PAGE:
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dc.contributor.authorStewart, Philip S.
dc.identifier.citationStewart PS, "Multicellular resistance: Biofilms," Trends in Microbiology. May 2001 9(5):204.en_US
dc.description.abstractIntroduction: In 1987, Bill Costerton and colleagues published a landmark review article that was the first to articulate the general phenomenon of biofilm resistance to antimicrobial agents 1. Fourteen years later, the question of how bacteria in biofilms manage to evade killing by antiseptics, antibiotics and antimicrobial components of the host defenses remains unanswered. Recently, Mah and O'Toole provided an excellent overview of the current hypotheses and recent data on mechanisms of biofilm resistance 2. Recognition of the significance of this problem is bound to grow as the role of biofilms in chronic infections becomes increasingly clear 3 and 4.Why has the underlying basis of reduced susceptibility of bacteria in biofilms proven to be such a difficult nut to crack? Mah and O'Toole register the possibility that multiple resistance mechanisms operate in concert within a single biofilm community. I would like to offer two further perceptions, both admittedly speculative, about the general nature of the resistance of bacterial biofilms to antimicrobial agents. Although these ideas are probably only partially correct, perhaps they can guide some fresh approaches to solving the problem of biofilm recalcitrance.en_US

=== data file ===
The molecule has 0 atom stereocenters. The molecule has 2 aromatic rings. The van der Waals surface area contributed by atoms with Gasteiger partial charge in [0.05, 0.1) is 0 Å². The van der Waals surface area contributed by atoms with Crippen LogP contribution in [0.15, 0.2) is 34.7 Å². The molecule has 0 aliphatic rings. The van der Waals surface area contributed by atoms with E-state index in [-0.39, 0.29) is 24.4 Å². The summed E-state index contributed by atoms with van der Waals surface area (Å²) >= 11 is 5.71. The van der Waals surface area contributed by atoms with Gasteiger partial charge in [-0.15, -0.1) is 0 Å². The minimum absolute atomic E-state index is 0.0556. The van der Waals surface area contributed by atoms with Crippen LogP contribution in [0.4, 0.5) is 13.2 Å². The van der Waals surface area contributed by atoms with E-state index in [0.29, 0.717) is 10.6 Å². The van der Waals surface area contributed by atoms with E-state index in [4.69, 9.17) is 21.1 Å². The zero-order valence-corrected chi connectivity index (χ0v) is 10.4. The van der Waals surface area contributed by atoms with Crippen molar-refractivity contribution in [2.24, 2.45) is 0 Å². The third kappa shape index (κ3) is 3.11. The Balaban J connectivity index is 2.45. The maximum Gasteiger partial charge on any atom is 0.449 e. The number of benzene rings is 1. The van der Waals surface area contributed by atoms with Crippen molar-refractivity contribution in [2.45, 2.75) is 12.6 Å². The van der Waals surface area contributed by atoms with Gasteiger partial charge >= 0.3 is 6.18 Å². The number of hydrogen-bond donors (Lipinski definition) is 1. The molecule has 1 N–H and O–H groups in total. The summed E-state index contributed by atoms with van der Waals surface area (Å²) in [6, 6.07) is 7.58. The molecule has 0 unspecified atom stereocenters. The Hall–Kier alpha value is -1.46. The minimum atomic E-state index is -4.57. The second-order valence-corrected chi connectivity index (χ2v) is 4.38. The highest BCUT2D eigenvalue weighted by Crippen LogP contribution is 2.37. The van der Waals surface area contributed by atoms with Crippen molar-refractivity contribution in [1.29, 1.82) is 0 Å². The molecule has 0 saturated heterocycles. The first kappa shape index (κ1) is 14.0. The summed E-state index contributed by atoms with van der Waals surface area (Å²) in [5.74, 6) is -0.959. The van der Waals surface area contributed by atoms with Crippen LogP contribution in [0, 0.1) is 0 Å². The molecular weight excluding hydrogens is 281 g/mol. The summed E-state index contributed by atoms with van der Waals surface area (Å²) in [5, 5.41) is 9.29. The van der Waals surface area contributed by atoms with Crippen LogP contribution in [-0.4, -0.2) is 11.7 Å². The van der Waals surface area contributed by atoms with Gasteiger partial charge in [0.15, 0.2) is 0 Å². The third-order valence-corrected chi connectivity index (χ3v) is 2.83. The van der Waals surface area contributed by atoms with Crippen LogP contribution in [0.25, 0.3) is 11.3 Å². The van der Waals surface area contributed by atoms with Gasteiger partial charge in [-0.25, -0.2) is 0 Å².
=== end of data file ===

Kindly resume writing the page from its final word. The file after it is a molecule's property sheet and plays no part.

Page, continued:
dc.titleMulticellular resistance: Biofilmsen_US
mus.citation.journaltitleTrends in Microbiologyen_US
mus.identifier.categoryEngineering & Computer Scienceen_US
mus.relation.collegeCollege of Engineeringen_US
mus.relation.departmentCenter for Biofilm Engineering.en_US
mus.relation.departmentChemical & Biological Engineering.en_US
mus.relation.departmentChemical Engineering.en_US
mus.relation.universityMontana State University - Bozemanen_US
mus.relation.researchgroupCenter for Biofilm Engineering.en_US
mus.contributor.orcidStewart, Philip S.|0000-0001-7773-8570en_US

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